Monday, October 3, 2022

JCPOA would be over before it ever began if …

Alef, a principlist Iranian news website, has suggested that the eleventh government’s possible tolerance of the US breach of the Iran nuclear deal is unacceptable.

The final word should come first: those who are really willing to see the materialization of the Joint Comprehensive Plan of Action (JCPOA) and termination of economic sanctions should today show a strong reaction – in practice – to the US policy. And those who show tolerance today would be to blame for the failure of JCPOA in the future and can prepare for a memorial service for the Iran nuclear deal (JCPOA) already. released a piece by Farhad Dadjoo on December 26 about the future of the Iran nuclear deal and what Tehran should do in reaction to the new US policy on Iran. The following is the translation of the piece:

1) Reports on the [huge omnibus] spending bill – that cleared the House of Representative and Senate last week and was signed into law by President Barack Obama – are indicative of the dishonest approach of US officials toward Iran by imposing new restrictions. Such restrictions, which definitely constitute breach of JCPOA, come as the ink on the [Iran nuclear] deal is still wet and Implementation Day has yet to arrive.

Visa requirement for those who have traveled to Iran (and a probable failure to give them a nod to set foot on US soil), sanctions to be imposed on economic institutions affiliated to IRGC and freezing part of Iran’s assets so that it can be paid as compensation to the families of the victims of terrorism (!) are some of the reports leaked to news agencies.

2. In the world of business, if you are willing to have firm relations with your trading partner, you need to show serious reaction to his/her first bad check. Such a reaction may strain your trade ties for a few days, but it will reassure you in the long run that s/he will not sign a non-payable check again.

The same rule applies to marital life as well. If you don’t want to spend all your time trying to settle your arguments [with your spouse], you need to take what you’ve agreed on in married life seriously and show objection to the first violation of the agreement.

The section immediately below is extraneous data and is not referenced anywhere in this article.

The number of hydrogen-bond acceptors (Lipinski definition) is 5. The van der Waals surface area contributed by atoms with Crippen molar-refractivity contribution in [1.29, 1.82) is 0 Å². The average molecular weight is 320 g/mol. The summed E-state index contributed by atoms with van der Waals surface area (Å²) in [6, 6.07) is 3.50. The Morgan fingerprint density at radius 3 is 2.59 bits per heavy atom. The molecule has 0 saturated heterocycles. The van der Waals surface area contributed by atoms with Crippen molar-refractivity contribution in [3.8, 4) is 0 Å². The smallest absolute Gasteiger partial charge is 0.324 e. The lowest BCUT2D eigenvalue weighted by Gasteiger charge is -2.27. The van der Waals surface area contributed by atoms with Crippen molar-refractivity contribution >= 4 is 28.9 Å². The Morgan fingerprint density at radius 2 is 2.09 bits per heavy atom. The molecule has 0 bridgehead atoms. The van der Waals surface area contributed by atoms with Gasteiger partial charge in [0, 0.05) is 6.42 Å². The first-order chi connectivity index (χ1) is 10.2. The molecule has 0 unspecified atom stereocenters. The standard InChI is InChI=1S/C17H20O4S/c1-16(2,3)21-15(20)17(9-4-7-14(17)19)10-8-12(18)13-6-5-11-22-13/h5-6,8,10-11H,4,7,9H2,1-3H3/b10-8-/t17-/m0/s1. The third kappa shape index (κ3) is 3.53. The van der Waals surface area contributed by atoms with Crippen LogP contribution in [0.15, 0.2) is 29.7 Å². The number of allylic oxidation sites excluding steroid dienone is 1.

3. What is said above is one principle of game theory. Your rival designs his/her strategy based on your previous reactions and possible [future] responses. Tolerance of any uncommon move of the rival translates to encouragement for the rival to choose a second uncommon move.

In other words, backing down in the face of violation of the agreement is a failing strategy in the first place. We have lost the game unless our reaction denotes the end of uncommon behaviors.

4. Russia’s strong reaction to the downing of its plane by Turkey is a good example of a game theory-based play, a sign which points to the price all players should pay for taking on Russia. Consequently, global players will exercise extra caution in picking their strategies vis-à-vis Russia.

5. Pessimistic analysts in the area of international relations believed that after the 2016 US presidential elections and possibly a Republican president at the White House, JCPOA will walk down a different path. The Iran nuclear deal would be violated under different pretexts and it would be a distant possibility for JCPOA to be honored at an eighth year.

Now that the Obama administration is still in office and Implementation Day of the Joint Comprehensive Plan of Action has yet to arrive, the American side has taken the initial steps to impose extra restrictions [on Iran]. The only measure the current US administration has done is sending a letter to suggest that these restrictions [imposed by Congress] will not put into force.

It seems that even cynical analysts could not imagine that at a short time after announcement [by two sides] that a deal has been successfully struck, the US government would issue signals which are 100 percent against JCPOA!

The ball is now in the court of the Iranian government. By seeking and inking JCPOA over the past two years, if the eleventh government had aimed to simply strike a political deal to send a signal to foreign countries and win people’s votes here at home, this piece has nothing to offer.

But if the Iranian government is seeking to make JCPOA return to the right path – namely, implementation by both sides of their commitments and undoing the knot of economic sanctions and improving public welfare (something the government insists on) – it is expected to react to the violation of the nuclear deal by the other side and send a signal which can result in a shift of strategy in the US.

If the government shows tolerance today, the country has to hold a memorial service for the Joint Comprehensive Plan of Action now [even before its implementation gets underway].

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